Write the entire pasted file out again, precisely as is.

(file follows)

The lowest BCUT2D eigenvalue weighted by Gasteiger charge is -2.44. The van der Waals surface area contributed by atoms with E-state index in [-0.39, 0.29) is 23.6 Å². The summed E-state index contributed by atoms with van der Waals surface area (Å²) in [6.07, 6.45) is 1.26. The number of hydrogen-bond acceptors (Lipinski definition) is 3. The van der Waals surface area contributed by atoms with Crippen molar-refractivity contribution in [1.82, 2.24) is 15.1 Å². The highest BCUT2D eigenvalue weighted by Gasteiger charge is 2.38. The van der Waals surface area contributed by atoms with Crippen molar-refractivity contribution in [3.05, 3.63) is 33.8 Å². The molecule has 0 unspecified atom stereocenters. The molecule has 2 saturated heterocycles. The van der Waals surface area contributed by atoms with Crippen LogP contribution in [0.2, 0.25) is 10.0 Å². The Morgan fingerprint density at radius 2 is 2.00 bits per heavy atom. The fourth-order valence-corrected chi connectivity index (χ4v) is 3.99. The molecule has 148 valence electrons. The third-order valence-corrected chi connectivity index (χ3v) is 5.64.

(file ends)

The lowest BCUT2D eigenvalue weighted by Gasteiger charge is -2.44. The van der Waals surface area contributed by atoms with E-state index in [-0.39, 0.29) is 23.6 Å². The summed E-state index contributed by atoms with van der Waals surface area (Å²) in [6.07, 6.45) is 1.26. The number of hydrogen-bond acceptors (Lipinski definition) is 3. The van der Waals surface area contributed by atoms with Crippen molar-refractivity contribution in [1.82, 2.24) is 15.1 Å². The highest BCUT2D eigenvalue weighted by Gasteiger charge is 2.38. The van der Waals surface area contributed by atoms with Crippen molar-refractivity contribution in [3.05, 3.63) is 33.8 Å². The molecule has 0 unspecified atom stereocenters. The molecule has 2 saturated heterocycles. The van der Waals surface area contributed by atoms with Crippen LogP contribution in [0.2, 0.25) is 10.0 Å². The Morgan fingerprint density at radius 2 is 2.00 bits per heavy atom. The fourth-order valence-corrected chi connectivity index (χ4v) is 3.99. The molecule has 148 valence electrons. The third-order valence-corrected chi connectivity index (χ3v) is 5.64.